after France, Germany in turn withdraws from the Energy Charter Treaty

After France, Spain and the Netherlands, the German government in turn announced the exit from the Energy Charter Treaty (ECT). This 30-year convention is accused of hindering climate ambitions. The TCE had been ratified in 1994 by some fifty countries, including those of the former Soviet bloc, and aimed to guarantee the supply of fossil fuels to Western Europe. It allows the energy giants to revolt against the signatory states of the treaty that would implement climate policies that are unfavorable to their investments.

The parliamentary groups of the member parties of the ruling coalition, Social Democrats, Greens and Liberals, gave the green light to this exit, proposed by the government, on Friday. ” We constantly orient our company policy towards climate protection and, consequently, nWe wish, like our European partners, France, the Netherlands, Spain or Poland, to register Germany’s withdrawal from the TEC and at the same time ratify the CETA agreement the three sides said in a note.

At the same time, the parliamentary groups of the member parties of the ruling coalition, the Social Democrats, the Greens and the Liberals have given their consent to the ratification of the CETA trade agreement with Canada. The Energy Charter Treaty (ECT) was also seen as an obstacle to the ratification of the CETA free trade treaty between the European Union and Canada. Legislation confirming these measures is expected to be presented to the Bundestag at the end of the month, they said.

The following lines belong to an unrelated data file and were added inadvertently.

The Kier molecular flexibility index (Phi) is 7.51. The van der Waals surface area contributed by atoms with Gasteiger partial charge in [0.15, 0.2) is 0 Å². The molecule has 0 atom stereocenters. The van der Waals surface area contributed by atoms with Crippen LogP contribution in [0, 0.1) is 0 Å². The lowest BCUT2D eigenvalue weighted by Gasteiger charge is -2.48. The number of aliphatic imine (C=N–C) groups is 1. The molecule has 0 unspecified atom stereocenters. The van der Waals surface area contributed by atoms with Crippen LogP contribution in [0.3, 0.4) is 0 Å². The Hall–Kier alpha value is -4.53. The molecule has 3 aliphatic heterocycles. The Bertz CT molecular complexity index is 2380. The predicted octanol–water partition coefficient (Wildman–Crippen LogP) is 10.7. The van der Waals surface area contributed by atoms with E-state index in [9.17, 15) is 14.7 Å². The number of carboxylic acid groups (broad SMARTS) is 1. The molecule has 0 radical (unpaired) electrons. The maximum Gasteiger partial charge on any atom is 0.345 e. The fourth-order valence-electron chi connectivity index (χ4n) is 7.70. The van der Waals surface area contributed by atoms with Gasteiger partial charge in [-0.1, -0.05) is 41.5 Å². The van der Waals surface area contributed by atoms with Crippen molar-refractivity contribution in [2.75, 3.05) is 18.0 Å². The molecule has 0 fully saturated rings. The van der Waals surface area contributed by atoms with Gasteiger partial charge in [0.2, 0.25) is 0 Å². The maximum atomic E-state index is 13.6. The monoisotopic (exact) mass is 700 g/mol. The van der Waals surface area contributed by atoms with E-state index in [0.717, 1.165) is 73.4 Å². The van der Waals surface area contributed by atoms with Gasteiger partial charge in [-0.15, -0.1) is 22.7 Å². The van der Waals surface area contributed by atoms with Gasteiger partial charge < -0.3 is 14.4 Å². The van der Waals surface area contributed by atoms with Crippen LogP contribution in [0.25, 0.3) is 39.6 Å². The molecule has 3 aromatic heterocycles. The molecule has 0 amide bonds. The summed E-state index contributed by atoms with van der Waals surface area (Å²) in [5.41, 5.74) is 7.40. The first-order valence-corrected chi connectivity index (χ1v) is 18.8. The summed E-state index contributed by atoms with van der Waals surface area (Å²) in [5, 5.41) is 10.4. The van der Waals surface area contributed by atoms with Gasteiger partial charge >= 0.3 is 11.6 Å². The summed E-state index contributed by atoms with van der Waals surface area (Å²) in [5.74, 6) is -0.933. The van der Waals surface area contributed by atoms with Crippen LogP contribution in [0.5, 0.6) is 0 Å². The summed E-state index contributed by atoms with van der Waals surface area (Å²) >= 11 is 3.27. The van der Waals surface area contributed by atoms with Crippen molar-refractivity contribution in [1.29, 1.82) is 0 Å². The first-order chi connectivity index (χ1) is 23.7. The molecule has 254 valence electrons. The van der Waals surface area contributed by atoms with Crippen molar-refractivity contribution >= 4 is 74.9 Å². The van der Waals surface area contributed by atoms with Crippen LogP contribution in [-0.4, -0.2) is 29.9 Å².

Last month, France announced its withdrawal from ECT. “France has decided to withdraw from the Energy Charter Treaty (…) This is consistent with our European climate strategy”, said French President Emmanuel Macron on the sidelines of a European summit in Brussels. “ Several recent cases show that (the TCE) has led to somewhat speculative mechanisms and significant rewards for some players. of fossil fuels, the French president noted.

Case in point: after the adoption of a Dutch law banning coal by 2030, the German energy company RWE is asking The Hague for 1.4 billion euros to compensate for the losses of a thermal power plant. In September, Italy was sentenced to pay 180 million euros to the British oil company Rockhopper for refusing its offshore drilling permit. German company Encavis AG has also filed legal action against France following the change in feed-in tariffs for photovoltaic electricity in 2020.

Faced with the proliferation of litigation, Europeans have been working to modernize the text since 2020. A compromise was reached in June aimed at preventing frivolous or opportunistic claims and excluding from the scope of the treaty – after a 10-year transition – investments already started in fossil fuels. It is due to be confirmed in November with a formal unanimous vote. In June, Yamina Saheb, an economist who contributed to the IPCC (United Nations Climate Experts) report, listed 146 ECT-related disputes, two-thirds of them intra-European, and the compensation awarded exceeds 42 billion euros.

There remains the thorny question of survival clause of the TCE to protect for another 20 years, after the withdrawal of a signatory country, the fossil fuel plants covered by the treaty. The High Council for Climate (HCC), a French advisory body, recommended that ” neutralize this clause to avoid prolonging the negative effects of the treaty by two decades.

Russia already withdrew from the treaty in 2009, followed by Italy in 2015. Poland has initiated a parliamentary procedure to withdraw from the ECT. Like France, and now Germany, Spain and the Netherlands have also announced that they want to leave the TCE, asking ” a coordinated exit from all EU countries.

(With AFP and Reuters)